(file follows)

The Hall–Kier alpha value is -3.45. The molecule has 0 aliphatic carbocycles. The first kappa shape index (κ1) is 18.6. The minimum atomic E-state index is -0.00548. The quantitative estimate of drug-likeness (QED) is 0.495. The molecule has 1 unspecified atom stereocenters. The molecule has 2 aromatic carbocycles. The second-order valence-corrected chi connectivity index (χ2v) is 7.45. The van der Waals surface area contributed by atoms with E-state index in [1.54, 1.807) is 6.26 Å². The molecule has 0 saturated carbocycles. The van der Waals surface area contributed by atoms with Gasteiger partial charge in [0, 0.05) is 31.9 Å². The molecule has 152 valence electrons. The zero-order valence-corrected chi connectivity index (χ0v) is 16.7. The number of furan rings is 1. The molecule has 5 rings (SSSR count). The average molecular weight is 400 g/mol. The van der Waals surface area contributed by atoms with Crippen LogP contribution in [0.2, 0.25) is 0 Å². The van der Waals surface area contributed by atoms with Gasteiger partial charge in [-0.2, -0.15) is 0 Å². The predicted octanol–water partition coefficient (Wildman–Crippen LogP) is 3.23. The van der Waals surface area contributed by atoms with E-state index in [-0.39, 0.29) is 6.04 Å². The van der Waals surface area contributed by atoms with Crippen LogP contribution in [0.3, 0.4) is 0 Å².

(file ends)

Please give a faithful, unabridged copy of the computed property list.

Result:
The Hall–Kier alpha value is -3.45. The molecule has 0 aliphatic carbocycles. The first kappa shape index (κ1) is 18.6. The minimum atomic E-state index is -0.00548. The quantitative estimate of drug-likeness (QED) is 0.495. The molecule has 1 unspecified atom stereocenters. The molecule has 2 aromatic carbocycles. The second-order valence-corrected chi connectivity index (χ2v) is 7.45. The van der Waals surface area contributed by atoms with E-state index in [1.54, 1.807) is 6.26 Å². The molecule has 0 saturated carbocycles. The van der Waals surface area contributed by atoms with Gasteiger partial charge in [0, 0.05) is 31.9 Å². The molecule has 152 valence electrons. The zero-order valence-corrected chi connectivity index (χ0v) is 16.7. The number of furan rings is 1. The molecule has 5 rings (SSSR count). The average molecular weight is 400 g/mol. The van der Waals surface area contributed by atoms with Crippen LogP contribution in [0.2, 0.25) is 0 Å². The van der Waals surface area contributed by atoms with Gasteiger partial charge in [-0.2, -0.15) is 0 Å². The predicted octanol–water partition coefficient (Wildman–Crippen LogP) is 3.23. The van der Waals surface area contributed by atoms with E-state index in [-0.39, 0.29) is 6.04 Å². The van der Waals surface area contributed by atoms with Crippen LogP contribution in [0.3, 0.4) is 0 Å².